Uric Acid (Synovial Fluid)

By Rodriguez, Diana 
March 22, 2017

Uric Acid (Synovial Fluid)

Does this test have other names?

Synovial fluid analysis 

What is this test?

The uric acid test measures levels of uric acid that can collect in joint fluid. Uric acid is a normal bodily waste product. It forms when chemicals called purines break down. Purines are a natural substance found in the body and are also found in many foods such as liver, shellfish, and alcohol. They can also be formed in the body when DNA is broken down. 

When purines are broken down to uric acid in the blood, the body gets rid of it when you urinate or have a bowel movement. But if your body makes too much uric acid, or if your kidneys aren't working properly, uric acid can build up in the blood. Uric acid levels can also increase when you eat too many high-purine foods or take certain medicines like diuretics, aspirin, and niacin. Then crystals of uric acid can form and collect in the joints, causing painful inflammation. This condition is called gout.

If you have gout, you may have crystals of uric acid in your synovial fluid, the substance that surrounds joints to help them move smoothly. 

Why do I need this test?

You may need this test if you have symptoms of gout:

  • Joint pain or tenderness

  • Swelling in a joint or reddened skin around a joint

  • Swelling and pain in the big toe, ankle, or knee

  • Joints that are hot to the touch

  • Swelling and pain that affects only one joint in the body

  • Skin that looks shiny and is red or purple

You may also need this test if you have symptoms of kidney stones. Symptoms include:

  • Severe pain along your lower back. This may repeatedly get worse and then ease up. The pain may also travel to your genitals.

  • Nausea

  • Vomiting

  • Urgent need to urinate

  • Blood in your urine 

What other tests might I have along with this test?

Your healthcare provider may also order blood and urine tests to measure uric acid levels. Higher than normal levels of uric acid in the blood or urine can suggest gout. But the only way your provider can diagnose the condition for sure is by measuring the levels of uric acid in your synovial fluid.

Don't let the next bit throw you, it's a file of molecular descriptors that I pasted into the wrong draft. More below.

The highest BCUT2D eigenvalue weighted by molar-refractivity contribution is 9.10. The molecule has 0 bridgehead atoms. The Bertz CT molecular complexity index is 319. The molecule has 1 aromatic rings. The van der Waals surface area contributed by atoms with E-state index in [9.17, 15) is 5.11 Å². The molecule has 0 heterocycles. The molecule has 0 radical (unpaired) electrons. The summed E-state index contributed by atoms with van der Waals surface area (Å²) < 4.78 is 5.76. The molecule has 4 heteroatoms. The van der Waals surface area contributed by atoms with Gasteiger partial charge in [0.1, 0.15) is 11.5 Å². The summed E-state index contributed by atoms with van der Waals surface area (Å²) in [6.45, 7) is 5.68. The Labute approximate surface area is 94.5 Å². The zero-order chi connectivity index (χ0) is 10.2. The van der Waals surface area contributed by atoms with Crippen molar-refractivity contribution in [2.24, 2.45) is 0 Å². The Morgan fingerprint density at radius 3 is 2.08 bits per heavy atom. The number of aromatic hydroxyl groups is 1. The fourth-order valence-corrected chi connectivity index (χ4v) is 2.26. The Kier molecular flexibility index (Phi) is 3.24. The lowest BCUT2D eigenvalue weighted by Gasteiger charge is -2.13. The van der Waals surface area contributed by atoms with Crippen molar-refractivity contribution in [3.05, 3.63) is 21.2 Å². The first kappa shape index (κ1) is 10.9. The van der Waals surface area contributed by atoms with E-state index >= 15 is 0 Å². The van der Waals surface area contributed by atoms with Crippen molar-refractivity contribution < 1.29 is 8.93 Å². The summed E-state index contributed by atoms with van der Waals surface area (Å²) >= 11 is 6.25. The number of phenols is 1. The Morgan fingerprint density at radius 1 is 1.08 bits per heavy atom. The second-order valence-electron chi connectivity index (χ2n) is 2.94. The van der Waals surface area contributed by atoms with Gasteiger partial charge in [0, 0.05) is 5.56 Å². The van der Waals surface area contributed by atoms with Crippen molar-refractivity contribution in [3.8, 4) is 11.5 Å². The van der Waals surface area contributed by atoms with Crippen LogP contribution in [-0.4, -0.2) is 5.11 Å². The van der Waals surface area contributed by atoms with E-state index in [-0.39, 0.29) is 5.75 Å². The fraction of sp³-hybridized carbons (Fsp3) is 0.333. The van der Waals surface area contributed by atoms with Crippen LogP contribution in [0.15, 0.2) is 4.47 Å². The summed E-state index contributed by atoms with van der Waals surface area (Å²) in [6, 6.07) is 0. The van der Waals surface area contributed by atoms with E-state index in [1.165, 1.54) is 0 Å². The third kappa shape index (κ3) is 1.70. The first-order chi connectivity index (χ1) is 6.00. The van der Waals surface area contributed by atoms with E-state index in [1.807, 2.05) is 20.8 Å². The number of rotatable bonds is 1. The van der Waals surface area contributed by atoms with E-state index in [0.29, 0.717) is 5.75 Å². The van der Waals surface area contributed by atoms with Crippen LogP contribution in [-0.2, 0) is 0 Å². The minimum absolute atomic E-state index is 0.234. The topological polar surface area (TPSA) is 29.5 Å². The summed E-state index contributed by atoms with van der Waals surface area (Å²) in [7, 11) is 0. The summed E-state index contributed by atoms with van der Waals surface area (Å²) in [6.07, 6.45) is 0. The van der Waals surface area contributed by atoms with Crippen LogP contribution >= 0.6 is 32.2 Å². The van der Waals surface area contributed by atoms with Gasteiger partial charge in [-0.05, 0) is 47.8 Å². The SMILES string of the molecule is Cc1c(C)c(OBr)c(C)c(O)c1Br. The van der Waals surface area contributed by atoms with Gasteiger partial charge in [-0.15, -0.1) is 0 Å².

What do my test results mean?

Many things may affect your lab test results. These include the method each lab uses to do the test. Even if your test results are different from the normal value, you may not have a problem. To learn what the results mean for you, talk with your healthcare provider.

If your synovial fluid sample shows uric acid crystals, you may have gout. But even if your sample doesn't show uric acid crystals, you still may have gout. Crystals don't always form in the synovial fluid during a gout attack. 

How is this test done?

This test requires a sample of synovial fluid. It's collected during a process called joint aspiration. To collect the fluid, your healthcare provider inserts a needle into the skin near an inflamed joint and withdraws some of the surrounding fluid into a vial or tube.

Does this test pose any risks?

Joint aspiration has some minor risks. You may have bleeding in the area around the joint. Although rare, an infection can develop in the joint from the test. 

What might affect my test results?

Certain medicines may affect your test results. They include:

  • Aspirin and other medicines that contain salicylate

  • Cyclosporine, a medicine sometimes used for autoimmune diseases

  • Levodopa, a medicine used to treat Parkinson disease

  • Certain diuretic medicines such as hydrochlorothiazide

  • Vitamin B-3 (niacin)

Other things that may affect your test results include:

  • Vigorous exercise

  • Chemotherapy or radiation therapy to treat cancer

  • Foods high in purines. These include organ meats, mushrooms, some types of fish and seafood, and dried peas and beans 

How do I get ready for this test?

Ask your healthcare provider about what to do before having this test. You may need to avoid eating, drinking, or taking certain medicines on the day of the test. Be sure your provider knows about all medicines, herbs, vitamins, and supplements you are taking. This includes medicines that don't need a prescription and any illicit drugs you may use. 



March 22, 2017


Clinical Manifestations of Gout- Laboratory Findings. UpToDate.

Reviewed By:  

Turley, Ray, BSN, MSN,Walton-Ziegler, Olivia, MS, PA-C